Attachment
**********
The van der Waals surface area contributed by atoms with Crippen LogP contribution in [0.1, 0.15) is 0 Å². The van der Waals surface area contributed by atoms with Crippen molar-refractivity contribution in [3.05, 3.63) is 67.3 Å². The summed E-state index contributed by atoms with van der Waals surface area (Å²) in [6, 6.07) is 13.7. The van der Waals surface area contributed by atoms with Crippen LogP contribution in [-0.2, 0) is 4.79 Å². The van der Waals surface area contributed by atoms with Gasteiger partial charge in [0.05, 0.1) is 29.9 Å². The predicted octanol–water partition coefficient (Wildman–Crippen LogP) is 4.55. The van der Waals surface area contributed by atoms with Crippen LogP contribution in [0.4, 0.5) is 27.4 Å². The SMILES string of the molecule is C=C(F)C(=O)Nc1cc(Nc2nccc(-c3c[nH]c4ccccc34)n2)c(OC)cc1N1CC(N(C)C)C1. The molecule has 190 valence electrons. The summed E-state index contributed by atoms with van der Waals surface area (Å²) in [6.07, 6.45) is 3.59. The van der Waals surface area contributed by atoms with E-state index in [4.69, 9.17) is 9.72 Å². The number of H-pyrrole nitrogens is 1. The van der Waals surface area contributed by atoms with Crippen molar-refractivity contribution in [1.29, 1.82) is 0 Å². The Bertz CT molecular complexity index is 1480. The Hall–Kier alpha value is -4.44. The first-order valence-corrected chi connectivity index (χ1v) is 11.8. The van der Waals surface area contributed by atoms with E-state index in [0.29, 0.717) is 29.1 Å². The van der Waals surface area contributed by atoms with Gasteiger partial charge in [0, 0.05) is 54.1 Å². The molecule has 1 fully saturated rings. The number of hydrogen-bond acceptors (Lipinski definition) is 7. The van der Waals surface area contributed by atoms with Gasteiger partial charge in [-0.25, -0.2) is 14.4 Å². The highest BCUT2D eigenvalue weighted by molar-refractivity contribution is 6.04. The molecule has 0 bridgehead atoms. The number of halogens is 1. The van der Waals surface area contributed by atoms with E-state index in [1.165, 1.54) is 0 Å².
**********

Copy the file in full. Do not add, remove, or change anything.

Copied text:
The van der Waals surface area contributed by atoms with Crippen LogP contribution in [0.1, 0.15) is 0 Å². The van der Waals surface area contributed by atoms with Crippen molar-refractivity contribution in [3.05, 3.63) is 67.3 Å². The summed E-state index contributed by atoms with van der Waals surface area (Å²) in [6, 6.07) is 13.7. The van der Waals surface area contributed by atoms with Crippen LogP contribution in [-0.2, 0) is 4.79 Å². The van der Waals surface area contributed by atoms with Gasteiger partial charge in [0.05, 0.1) is 29.9 Å². The predicted octanol–water partition coefficient (Wildman–Crippen LogP) is 4.55. The van der Waals surface area contributed by atoms with Crippen LogP contribution in [0.4, 0.5) is 27.4 Å². The SMILES string of the molecule is C=C(F)C(=O)Nc1cc(Nc2nccc(-c3c[nH]c4ccccc34)n2)c(OC)cc1N1CC(N(C)C)C1. The molecule has 190 valence electrons. The summed E-state index contributed by atoms with van der Waals surface area (Å²) in [6.07, 6.45) is 3.59. The van der Waals surface area contributed by atoms with E-state index in [4.69, 9.17) is 9.72 Å². The number of H-pyrrole nitrogens is 1. The van der Waals surface area contributed by atoms with Crippen molar-refractivity contribution in [1.29, 1.82) is 0 Å². The Bertz CT molecular complexity index is 1480. The Hall–Kier alpha value is -4.44. The first-order valence-corrected chi connectivity index (χ1v) is 11.8. The van der Waals surface area contributed by atoms with E-state index in [0.29, 0.717) is 29.1 Å². The van der Waals surface area contributed by atoms with Gasteiger partial charge in [0, 0.05) is 54.1 Å². The molecule has 1 fully saturated rings. The number of hydrogen-bond acceptors (Lipinski definition) is 7. The van der Waals surface area contributed by atoms with Gasteiger partial charge in [-0.25, -0.2) is 14.4 Å². The highest BCUT2D eigenvalue weighted by molar-refractivity contribution is 6.04. The molecule has 0 bridgehead atoms. The number of halogens is 1. The van der Waals surface area contributed by atoms with E-state index in [1.165, 1.54) is 0 Å².